One must be careful to distinguish between the sociological position of what constitutes a cult (i.e., which states that whatever is normative to a given culture is not cultic) and the theological position (i.e., which states that only those groups that adhere to the Bible as the basis for all theology and practice are considered normative, and thereby, not cultic).
From the theological viewpoint, any group or religious system, whether it calls itself "Christian" or not, that offers other criteria as equal to or superior to the Bible, including but not limited to erroneous and/or exclusive interpretations of Scripture, should be considered a cult. From the theological position, then, a cult can be best defined as:
A system of religious beliefs and rituals with a body of adherents deeply devoted to an extrabiblical person, idea, or thing; it cultivates worship in a religion that, with reference to its basis for man's salvation, is considered to be unorthodox, spurious, or false, thereby insulating its members against true salvation in Christ. And inasmuch as the central doctrine of Biblical Christianity is the sacrificial death of Christ for man's sin (Eph. 2:8,9), all cultic deviations tend to downplay the finished work of Christ and emphasize the importance of earning moral acceptance before God through one's own religious works. ..... more information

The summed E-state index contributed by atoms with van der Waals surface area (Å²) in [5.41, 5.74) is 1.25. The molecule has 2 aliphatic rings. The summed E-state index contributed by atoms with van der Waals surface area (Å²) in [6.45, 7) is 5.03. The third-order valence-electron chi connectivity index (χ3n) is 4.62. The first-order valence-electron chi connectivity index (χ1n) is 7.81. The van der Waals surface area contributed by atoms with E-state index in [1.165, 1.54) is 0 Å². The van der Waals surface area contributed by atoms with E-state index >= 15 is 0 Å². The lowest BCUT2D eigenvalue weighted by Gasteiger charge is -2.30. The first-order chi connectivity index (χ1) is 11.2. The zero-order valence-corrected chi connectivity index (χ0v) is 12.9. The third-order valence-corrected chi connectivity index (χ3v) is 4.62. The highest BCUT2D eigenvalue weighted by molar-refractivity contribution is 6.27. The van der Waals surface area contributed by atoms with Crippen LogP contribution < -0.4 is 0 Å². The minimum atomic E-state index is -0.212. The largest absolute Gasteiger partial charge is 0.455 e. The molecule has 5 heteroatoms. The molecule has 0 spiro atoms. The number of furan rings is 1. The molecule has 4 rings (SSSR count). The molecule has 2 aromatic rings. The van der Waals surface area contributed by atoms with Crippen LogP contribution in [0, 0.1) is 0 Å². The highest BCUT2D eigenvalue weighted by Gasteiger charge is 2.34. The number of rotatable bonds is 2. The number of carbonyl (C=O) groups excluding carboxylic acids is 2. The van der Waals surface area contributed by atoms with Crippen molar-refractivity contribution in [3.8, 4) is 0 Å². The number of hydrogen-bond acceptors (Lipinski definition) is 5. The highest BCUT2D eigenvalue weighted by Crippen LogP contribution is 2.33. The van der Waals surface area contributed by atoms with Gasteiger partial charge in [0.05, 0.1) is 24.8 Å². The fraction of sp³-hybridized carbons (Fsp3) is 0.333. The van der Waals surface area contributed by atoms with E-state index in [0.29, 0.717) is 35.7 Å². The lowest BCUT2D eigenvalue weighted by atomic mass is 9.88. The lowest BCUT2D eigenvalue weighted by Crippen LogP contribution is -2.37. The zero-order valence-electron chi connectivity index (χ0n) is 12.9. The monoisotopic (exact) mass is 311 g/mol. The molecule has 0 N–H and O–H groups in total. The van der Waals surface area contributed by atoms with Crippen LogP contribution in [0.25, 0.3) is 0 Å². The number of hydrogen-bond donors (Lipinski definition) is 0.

The New Age Movement (NAM) is both a religious and a social movement. In fact, Western culture is currently experiencing a phenomenal, spiritual, ideological, and sociological shift. It is a religious world view that is alien and hostile to Christianity. It's a multi-focused, multi-faceted synthesis, in varying degrees, of the Far Eastern, mystical religions, mainly Hinduism, Buddhism, Taoism, and Western Occultism, adapted to and influenced by Western, materialistic culture. It sometimes appears in secularized forms. ..... more information